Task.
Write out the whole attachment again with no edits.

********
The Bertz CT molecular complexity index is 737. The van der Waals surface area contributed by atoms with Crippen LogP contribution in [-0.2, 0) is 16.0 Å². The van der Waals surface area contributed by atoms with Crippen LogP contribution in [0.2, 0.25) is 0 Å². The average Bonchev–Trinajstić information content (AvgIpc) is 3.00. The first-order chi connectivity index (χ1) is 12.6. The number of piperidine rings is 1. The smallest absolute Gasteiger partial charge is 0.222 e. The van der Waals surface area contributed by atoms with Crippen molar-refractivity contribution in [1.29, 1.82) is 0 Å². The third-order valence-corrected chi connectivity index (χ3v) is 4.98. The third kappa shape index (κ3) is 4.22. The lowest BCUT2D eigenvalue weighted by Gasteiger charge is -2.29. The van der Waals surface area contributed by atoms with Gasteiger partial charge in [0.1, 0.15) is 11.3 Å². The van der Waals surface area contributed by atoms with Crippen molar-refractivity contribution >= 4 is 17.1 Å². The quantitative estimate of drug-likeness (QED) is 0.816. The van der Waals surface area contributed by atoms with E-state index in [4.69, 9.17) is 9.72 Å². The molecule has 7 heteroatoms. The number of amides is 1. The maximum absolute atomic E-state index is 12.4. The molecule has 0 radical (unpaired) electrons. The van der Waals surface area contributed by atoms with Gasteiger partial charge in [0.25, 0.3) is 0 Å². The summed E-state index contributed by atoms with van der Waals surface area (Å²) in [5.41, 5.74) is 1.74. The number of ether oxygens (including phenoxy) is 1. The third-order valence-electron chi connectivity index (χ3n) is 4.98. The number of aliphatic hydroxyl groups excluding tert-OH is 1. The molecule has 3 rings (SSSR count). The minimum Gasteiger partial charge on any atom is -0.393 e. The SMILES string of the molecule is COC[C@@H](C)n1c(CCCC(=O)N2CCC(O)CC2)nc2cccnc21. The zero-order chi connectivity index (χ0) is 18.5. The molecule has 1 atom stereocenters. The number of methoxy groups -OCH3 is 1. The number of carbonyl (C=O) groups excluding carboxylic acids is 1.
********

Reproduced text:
The Bertz CT molecular complexity index is 737. The van der Waals surface area contributed by atoms with Crippen LogP contribution in [-0.2, 0) is 16.0 Å². The van der Waals surface area contributed by atoms with Crippen LogP contribution in [0.2, 0.25) is 0 Å². The average Bonchev–Trinajstić information content (AvgIpc) is 3.00. The first-order chi connectivity index (χ1) is 12.6. The number of piperidine rings is 1. The smallest absolute Gasteiger partial charge is 0.222 e. The van der Waals surface area contributed by atoms with Crippen molar-refractivity contribution in [1.29, 1.82) is 0 Å². The third-order valence-corrected chi connectivity index (χ3v) is 4.98. The third kappa shape index (κ3) is 4.22. The lowest BCUT2D eigenvalue weighted by Gasteiger charge is -2.29. The van der Waals surface area contributed by atoms with Gasteiger partial charge in [0.1, 0.15) is 11.3 Å². The van der Waals surface area contributed by atoms with Crippen molar-refractivity contribution >= 4 is 17.1 Å². The quantitative estimate of drug-likeness (QED) is 0.816. The van der Waals surface area contributed by atoms with E-state index in [4.69, 9.17) is 9.72 Å². The molecule has 7 heteroatoms. The number of amides is 1. The maximum absolute atomic E-state index is 12.4. The molecule has 0 radical (unpaired) electrons. The van der Waals surface area contributed by atoms with Gasteiger partial charge in [0.25, 0.3) is 0 Å². The summed E-state index contributed by atoms with van der Waals surface area (Å²) in [5.41, 5.74) is 1.74. The number of ether oxygens (including phenoxy) is 1. The third-order valence-electron chi connectivity index (χ3n) is 4.98. The number of aliphatic hydroxyl groups excluding tert-OH is 1. The molecule has 3 rings (SSSR count). The minimum Gasteiger partial charge on any atom is -0.393 e. The SMILES string of the molecule is COC[C@@H](C)n1c(CCCC(=O)N2CCC(O)CC2)nc2cccnc21. The zero-order chi connectivity index (χ0) is 18.5. The molecule has 1 atom stereocenters. The number of methoxy groups -OCH3 is 1. The number of carbonyl (C=O) groups excluding carboxylic acids is 1.